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Fortunes and forecasts: why China’s GDP has weathered the global storm and is likely to continue to do so

The Chinese economy was not as hard hit as many others in 2020. But why? And what makes it well positioned to continue its upwards trajectory in 2021? Ask Professor Winter Nie, Professor James Wang and Yunfei Feng

Winter Nie

By Professor Winter NieWinter Nie and James J. D. Wang
with Yunfei Feng

The Year of Rat is almost behind us as the Ox is ushered in, and what a raucous year it has been. Efforts to take stock of the Chinese economy in 2020 as the New Year gets underway this month have revealed a GDP level of 2.3%, according to the Chinese National Bureau of Statistics.

China is the only major economy in the world to have experienced positive growth in 2020. Perhaps this is why Ray Dalio, the founder of the world's largest hedge fund Bridgewaters, said so bluntly: "It is very dangerous not to be invested in China."

All things considered, beating the 2.1% consensus estimate was no small achievement. As always, there is more to it than meets the eye.

An unemployment low hides in the steadying of the epidemic

Breaking the year down shows GDP growth in the fourth quarter to have been 6.5% year-on-year, up from 4.9% in the third quarter; 3.2%in the second quarter and a negative 6.8% for the disastrous first quarter.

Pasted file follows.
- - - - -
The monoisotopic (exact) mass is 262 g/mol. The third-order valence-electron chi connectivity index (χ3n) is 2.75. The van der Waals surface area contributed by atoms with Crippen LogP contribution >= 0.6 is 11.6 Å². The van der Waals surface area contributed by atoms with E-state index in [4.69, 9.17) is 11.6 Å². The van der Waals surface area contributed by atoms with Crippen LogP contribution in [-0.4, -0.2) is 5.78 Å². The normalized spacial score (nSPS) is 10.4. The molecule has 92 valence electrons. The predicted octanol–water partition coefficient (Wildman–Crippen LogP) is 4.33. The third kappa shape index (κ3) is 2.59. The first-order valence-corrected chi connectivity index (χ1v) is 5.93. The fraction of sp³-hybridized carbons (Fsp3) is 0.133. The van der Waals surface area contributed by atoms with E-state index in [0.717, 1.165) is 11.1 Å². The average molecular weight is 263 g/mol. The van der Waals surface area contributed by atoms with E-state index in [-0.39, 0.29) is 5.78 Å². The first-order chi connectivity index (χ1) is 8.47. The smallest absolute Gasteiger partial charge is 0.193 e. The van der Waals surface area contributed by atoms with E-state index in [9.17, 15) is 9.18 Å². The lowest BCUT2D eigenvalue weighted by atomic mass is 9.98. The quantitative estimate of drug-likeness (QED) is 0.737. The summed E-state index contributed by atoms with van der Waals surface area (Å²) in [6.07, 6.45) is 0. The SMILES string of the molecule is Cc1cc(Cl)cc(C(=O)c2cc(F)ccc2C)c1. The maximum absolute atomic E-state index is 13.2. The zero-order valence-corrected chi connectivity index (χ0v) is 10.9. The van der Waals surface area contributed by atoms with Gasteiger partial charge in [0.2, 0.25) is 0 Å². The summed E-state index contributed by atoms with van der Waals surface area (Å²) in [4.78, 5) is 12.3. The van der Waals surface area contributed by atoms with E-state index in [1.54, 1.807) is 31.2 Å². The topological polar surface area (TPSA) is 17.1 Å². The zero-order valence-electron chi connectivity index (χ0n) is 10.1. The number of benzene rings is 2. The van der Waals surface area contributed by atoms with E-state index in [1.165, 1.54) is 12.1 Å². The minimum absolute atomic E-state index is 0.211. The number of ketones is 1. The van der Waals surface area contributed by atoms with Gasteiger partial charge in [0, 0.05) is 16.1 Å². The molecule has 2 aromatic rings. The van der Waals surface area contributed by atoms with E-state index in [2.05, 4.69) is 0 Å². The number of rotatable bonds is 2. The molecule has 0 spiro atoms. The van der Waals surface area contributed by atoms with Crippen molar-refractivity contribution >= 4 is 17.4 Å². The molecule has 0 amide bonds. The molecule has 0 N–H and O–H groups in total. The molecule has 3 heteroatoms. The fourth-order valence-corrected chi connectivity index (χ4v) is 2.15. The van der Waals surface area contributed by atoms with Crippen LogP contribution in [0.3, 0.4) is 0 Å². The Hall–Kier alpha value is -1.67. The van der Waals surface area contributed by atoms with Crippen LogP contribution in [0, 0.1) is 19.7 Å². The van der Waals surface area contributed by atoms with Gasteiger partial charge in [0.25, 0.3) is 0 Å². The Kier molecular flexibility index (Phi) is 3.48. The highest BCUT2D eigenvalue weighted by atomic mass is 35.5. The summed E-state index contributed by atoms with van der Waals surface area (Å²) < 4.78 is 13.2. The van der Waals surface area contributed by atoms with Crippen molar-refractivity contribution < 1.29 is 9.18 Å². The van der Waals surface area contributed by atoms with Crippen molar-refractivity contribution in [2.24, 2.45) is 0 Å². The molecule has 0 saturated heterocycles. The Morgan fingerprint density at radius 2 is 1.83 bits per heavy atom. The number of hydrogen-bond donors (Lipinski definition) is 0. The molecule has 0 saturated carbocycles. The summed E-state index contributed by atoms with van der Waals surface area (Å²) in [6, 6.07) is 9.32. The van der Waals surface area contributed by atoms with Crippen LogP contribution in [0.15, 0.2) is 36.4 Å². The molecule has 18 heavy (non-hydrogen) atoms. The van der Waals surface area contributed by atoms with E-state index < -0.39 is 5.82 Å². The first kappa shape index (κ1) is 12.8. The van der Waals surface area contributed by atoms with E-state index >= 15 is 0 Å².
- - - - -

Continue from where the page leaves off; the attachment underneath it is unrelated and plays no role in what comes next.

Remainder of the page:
The quarterly figures demonstrate that, as China brought the epidemic under control domestically, its economy steadied itself. Nevertheless, the unemployment rate in urban areas still stands at 5.6%, a somewhat elevated level compared to previous years.

The retail rollercoaster

Retail data was not all upbeat and told a relatively sluggish story from the consumer side. Growth in retail sales came in at a negative 3.9% year-on-year for the whole of 2020. Taking out automobile sales, the rest of consumption data was a negative 4.1%. Catering had a significant decrease of 16.6 %, department store sales dropped by 9.8%, and online retail increased by 10.9 %.

On the one hand, the recent trends of eating in more and largely shopping online will persist even in the post-pandemic era. On the other, the annual retail sales of clothing, jewellery, household appliances, furniture, home decoration and petroleum products came in at negative growth, which painted a picture of lacking consumer enthusiasm.

Clearly, recovery is uneven and not convincing in this realm.

Cashing in on the stay-at-home economy

Positive GDP data has been largely egged on by investment, especially net export.

Disruptions to major economies around the world as well as heightened demand for home electronics during prolonged stay-home time-period has more than offset the negative impact from trade disputes. Chinese exports of laptops, household appliances, medical instruments and devices increased by 20.4%, 24.2% and 41.5%, respectively.